Thursday, June 30, 2016
Following is a guest column, published June 26 in the Cedar Rapids Gazette.
By Chris Jones, IIHR--Hydroscience & Engineering
Elevated stream nitrogen, usually in the form of nitrate, is Iowa’s most talked-about water quality problem. Since 1900, median annual levels have increased from less than 1 part per million
(ppm), to over 6 ppm in the present day. The causes for this pollution are not so much complex as they are stubborn.

In my estimation, discussion of this problem focuses too often on details and not enough on system fundamentals. To maximize corn and soybean production, Iowa’s landscape needs to be well-drained and saturated with nitrogen. These two fundamentals are baked into the cake, and without them, you don’t get cake. Add to that our climate, which is extreme and unpredictable by virtue of our mid-continent location, and managing a water soluble pollutant like nitrate becomes a monstrous challenge.

We hear much about how Iowa soils inherently contain lots of nitrogen. What we don’t hear is that our deliberate actions have greatly increased the water soluble portion of this nitrogen. When we combine that with enhanced drainage of our soils, we hasten the loss of nitrate to our streams. Indeed, we have known for a very long time that most stream nitrate gets there via tile drainage. A search of “Tile Drainage Nitrate” in the Google Scholar search engine, which assesses scholarly literature by subject, produces 21,000 hits, of which about 2,000 originate prior to 1970.

Research focused on fertilizer management for corn is extensive and ongoing, and nobody can argue the point that farmers have greatly refined their methods over the past 40 years. This has kept stream nitrate levels rather stable since the 1980s, with trends slightly upward or downward depending on the stream. But better fertilization management has not, and will not, overcome system fundamentals to deliver the water quality we want.

Some of my and my collaborators’ recent research has looked at water monitoring data from thousands of samples and fertilization data from hundreds of fields, and how these data relate to the role of soybean in stream nitrate. In Central Iowa’s Raccoon River, nitrate seems to have declined from 1999 to 2014 as soybean acres were displaced by corn in response to the Renewable Fuel Standard. It is interesting to note that nitrate levels in this river increased until 1985 as soybean displaced oats and alfalfa.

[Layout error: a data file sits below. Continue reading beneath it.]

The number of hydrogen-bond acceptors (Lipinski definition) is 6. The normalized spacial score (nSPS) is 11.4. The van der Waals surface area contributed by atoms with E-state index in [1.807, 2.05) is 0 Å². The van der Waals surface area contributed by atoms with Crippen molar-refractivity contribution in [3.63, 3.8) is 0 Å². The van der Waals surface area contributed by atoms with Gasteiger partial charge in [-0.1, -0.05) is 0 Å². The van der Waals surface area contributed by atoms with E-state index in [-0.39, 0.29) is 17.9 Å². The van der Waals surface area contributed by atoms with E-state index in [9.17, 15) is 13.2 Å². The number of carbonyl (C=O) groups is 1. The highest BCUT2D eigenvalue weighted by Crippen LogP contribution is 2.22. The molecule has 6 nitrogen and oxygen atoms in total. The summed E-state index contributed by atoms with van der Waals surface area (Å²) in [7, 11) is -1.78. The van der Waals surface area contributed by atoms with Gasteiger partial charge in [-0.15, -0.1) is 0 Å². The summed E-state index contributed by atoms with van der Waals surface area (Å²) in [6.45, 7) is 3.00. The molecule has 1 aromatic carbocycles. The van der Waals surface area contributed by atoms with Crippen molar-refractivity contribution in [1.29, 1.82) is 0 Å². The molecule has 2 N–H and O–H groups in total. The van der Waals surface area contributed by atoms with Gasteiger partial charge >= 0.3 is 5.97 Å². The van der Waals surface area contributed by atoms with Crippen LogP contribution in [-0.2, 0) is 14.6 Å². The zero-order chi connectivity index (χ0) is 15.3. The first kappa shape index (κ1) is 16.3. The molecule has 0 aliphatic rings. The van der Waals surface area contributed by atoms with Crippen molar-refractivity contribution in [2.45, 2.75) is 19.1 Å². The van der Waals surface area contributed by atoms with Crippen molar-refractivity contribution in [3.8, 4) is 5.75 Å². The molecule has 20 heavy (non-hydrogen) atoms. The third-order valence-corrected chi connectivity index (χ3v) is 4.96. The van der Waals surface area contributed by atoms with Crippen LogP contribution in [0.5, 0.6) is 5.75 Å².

Although we don’t claim our work to be the final word on the subject, we do think these findings can provide some insights. The first is the value of credible water monitoring and farm management data. Much of the research in this area relies on mathematical models that predict future conditions based on theory and logic. Water monitoring data, on the other hand, looks to the hard evidence of the past to tell us what really happened. This evidence tells us we could be well-served by managing the cropping system holistically, rather than focusing just on fertilization and management of corn.

Secondly, the mechanisms connecting soybean and stream nitrate are probably less important than the loss of biological diversity that occurred as farmers transitioned to a two-row-crop rotation. It is an ecological truism that imposing order onto a system will reduce its resiliency. Oats, alfalfa, and clovers provided disorder to a cropping system that was once more resilient to weather-driven nitrate loss. Those in agriculture are often looking to the future with advanced methods of crop production. To solve our water quality problems, we might also be well-served to reflect upon the history of Iowa farming.

It seems to me that society is asking the citizens of Iowa and other agricultural states to more forcefully confront the environmental consequences of nitrogen pollution, which are far-reaching beyond the local concerns about drinking water in cities like Cedar Rapids and Des Moines. What is our best path forward? Continued refinement of the corn-soybean system, an approach that is politically and economically palatable right now, will inch us closer to improved water quality. But we need to understand that this approach will surely take a very long time to get water quality where we would like it to be. Strategies with the potential to transform water quality within a few years, such as a return to some of the crops of yesteryear, are scarier and require major adjustments within the supply chain. These are the hard choices that we face in the years to come.